OFFSHORE EUROPE Jeremy Beckman • London
focus on cost
Statoil has developed a “miniature” subsea
template design to improve horizontal drilling
efficiency in shallow reservoirs, particularly
in high costs areas such as the Barents Sea.
Cap-X, unveiled at the recent Barents Sea conference in Hammerfest, northern Nor way, is
one-quarter of the size of standard templates
and could allow expanded operations from
a vessel as opposed to a rig, thereby reducing drilling/intervention costs. Statoil adds
that the main structure of the technology can
theoretically be produced by a larger number
of suppliers relatively quickly.
The operator’s main undeveloped asset
in the Barents Sea is the Johan Castberg oil
field cluster. Earlier this year the company
said it had managed to reduce the cost of the
planned development from NOK100 billion
($12.33 billion) to NOK50-60 billion ($6.16-
7. 4 billion), largely through reducing the
scope of the offshore infrastructure. According to a recent Reuter’s report, the company
is now looking for a further NOK4-billion
Lundin Norway has set in motion engineering for its first project in the region,
commissioning Aker Solutions to undertake
a study for an FPSO for the Alta and Gohta
oil fields. In addition, the operator has assembled a partnership of EMAS Chiyoda
Subsea, Kanfa, Kvaerner, and Xodus to work
on concept screening, feasibility and subsea/
facilities studies for arctic/sub-arctic area
fields off northern Norway.
Platforms in place
at Culzean, Montrose
Heerema Marine Contractors has installed
the first production structures at two of the
UK’s major new offshore field developments,
both in the central North Sea. Heerema Fabrication Group’s (HFG) yards in Vlissingen
and Hartlepool built respectively the 114-m
(374-ft) tall wellhead platform jacket and access deck for Maersk’s high-pressure/high-temperature Culzean gas/condensate project. According to Patrick Put, HFG manager
for this project, the base of the jacket, held in
place by four pile sleeve clusters, is designed
to be twisted 45° with respect to the tower,
providing easier access to the drilling rig.
The same yards are currently working on the
jackets for Culzean’s central processing and
Last month, Heerema’s crane vessel Thi-
alf connected the HFG Zwijndrecht-built
10,500-metric ton ( 11,574-ton) topsides to the
pre-installed jacket, supplied by OGN, for the
new bridge-linked platform for the Montrose
Area Redevelopment (MAR). The vessel
then connected the facility with the existing
Montrose platform – in service since the late
1970s – via a new 71-m (233-ft) long bridge,
fabricated by Wilton in Teesside, UK.
Operator Repsol Sinopec Resources (for-
merly Talisman Sinopec) commissioned the
new platform to tie in production from the
Cayley and Shaw fields as part of a program
to produce 100 MMboe of extra reserves
from the area, extending the life of the facili-
ties beyond 2030.
In the same sector, Apache has commissioned Subsea 7 and Proserv to provide subsea production pipelines and controls for the
recent Callater discovery, which the operator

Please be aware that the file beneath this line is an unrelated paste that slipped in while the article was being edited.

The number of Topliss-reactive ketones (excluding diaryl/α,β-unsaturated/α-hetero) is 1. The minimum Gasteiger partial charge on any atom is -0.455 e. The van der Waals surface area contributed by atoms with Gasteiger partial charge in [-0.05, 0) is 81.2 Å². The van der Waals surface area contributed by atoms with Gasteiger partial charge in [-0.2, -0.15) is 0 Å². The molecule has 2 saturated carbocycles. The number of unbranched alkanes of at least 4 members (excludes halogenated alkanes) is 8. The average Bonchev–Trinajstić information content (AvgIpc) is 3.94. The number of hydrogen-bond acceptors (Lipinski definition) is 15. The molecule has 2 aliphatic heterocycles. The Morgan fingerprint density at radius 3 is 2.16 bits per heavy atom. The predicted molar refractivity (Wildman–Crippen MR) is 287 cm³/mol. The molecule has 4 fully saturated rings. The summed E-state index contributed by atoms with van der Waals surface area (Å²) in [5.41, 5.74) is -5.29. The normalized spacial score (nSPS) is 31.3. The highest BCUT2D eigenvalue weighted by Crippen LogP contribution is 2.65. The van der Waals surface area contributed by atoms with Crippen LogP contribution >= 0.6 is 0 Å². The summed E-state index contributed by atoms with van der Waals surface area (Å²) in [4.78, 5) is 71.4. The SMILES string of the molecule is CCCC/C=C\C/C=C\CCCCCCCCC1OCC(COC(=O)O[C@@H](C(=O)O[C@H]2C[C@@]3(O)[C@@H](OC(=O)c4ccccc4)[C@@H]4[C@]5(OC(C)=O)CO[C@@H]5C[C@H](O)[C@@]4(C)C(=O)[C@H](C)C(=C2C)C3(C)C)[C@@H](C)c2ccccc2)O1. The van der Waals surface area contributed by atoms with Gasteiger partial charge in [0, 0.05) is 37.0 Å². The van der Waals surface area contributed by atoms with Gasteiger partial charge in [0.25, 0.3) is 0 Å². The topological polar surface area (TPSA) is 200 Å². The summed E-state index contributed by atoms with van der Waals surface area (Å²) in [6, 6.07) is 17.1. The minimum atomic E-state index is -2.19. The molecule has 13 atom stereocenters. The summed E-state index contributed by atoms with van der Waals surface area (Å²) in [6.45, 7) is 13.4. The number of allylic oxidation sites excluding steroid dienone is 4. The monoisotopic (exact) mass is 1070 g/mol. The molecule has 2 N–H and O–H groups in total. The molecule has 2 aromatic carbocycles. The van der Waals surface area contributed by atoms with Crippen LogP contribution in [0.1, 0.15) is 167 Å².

plans to tieback to the Beryl Apha platform.
BP, Statoil award field
BP’s Miller oil field in the UK central
North Sea ceased production in 2007 after
15 years’ service, but the platform has remained in place, with Petrofac taking care
of maintenance, valve, and metering needs
over the past four years. Now BP has promoted the contractor to duty holder to manage the facility and to assist evaluation of full
decommissioning, with the topsides set to
be removed during 2017 or 2018.
Various analysts and industry groups have
predicted a surge in UK platform removals
over the next decade, and activity is also starting to pick up in the Nor wegian sector. Statoil
has appointed Heerema Marine Contractors
to remove the Huldra gas-condensate wellhead platform in the North Sea in 2019, with
AF Offshore Decom to manage the disposal
and recycling program the following year at
its base in Vats, Nor way.
Statoil discovered Huldra in 1982 and started
development in 1999, with Aker and Kvaerner
constructing the topsides and jacket, each
weighing around 5,000 tons. From start-up in
late 2001 until shutdown in late 2014, the nor-
mally unmanned facility was controlled from
the Veslefrikk B semisubmersible platform.
Later this year the West Epsilon rig is due to
start permanent well plugging operations - de-
commissioning could continue until 2021.
Repsol, Talisman Energy’s new owner, has
commissioned DeepOcean to remove the subsea facilities at the Varg field in the North Sea,
which started production in 1998 via a wellhead
platform connected to the Petrojarl Varg FPSO.
Operations are due to cease this month, with
the floater set to leave the field in August, followed by the subsea removal campaign.
Oil price puts brake
on Norway drilling
Norway’s undiscovered resources could
sustain the country’s oil and gas production
for several more decades, according to the
Norwegian Petroleum Directorate (NPD).
However this might take a while to prove,
with the total number of exploration well
spuds across the sector set to slump from 56
last year to around 30 this year.
Almost half of the projected 3 bcmoe of
oil and gas yet to be found is thought to lie
under the Barents Sea, with the remainder
split between the Norwegian Sea and the
North Sea. NPD is hopeful that some of
the future discoveries can enter production
from around 2025 onwards.
Despite this year’s downturn, NPD pointed
out that 53 companies had interests across the
shelf at the end of 2015, close to double the
total in 2000, and most are active in the exploration phase. New players, it added, typically
bring in ideas for new play concepts, contributing toward a higher discovery rate. •
The Thialf mating the topsides
to the jacket of the Montrose
(Photo courtesy Repsol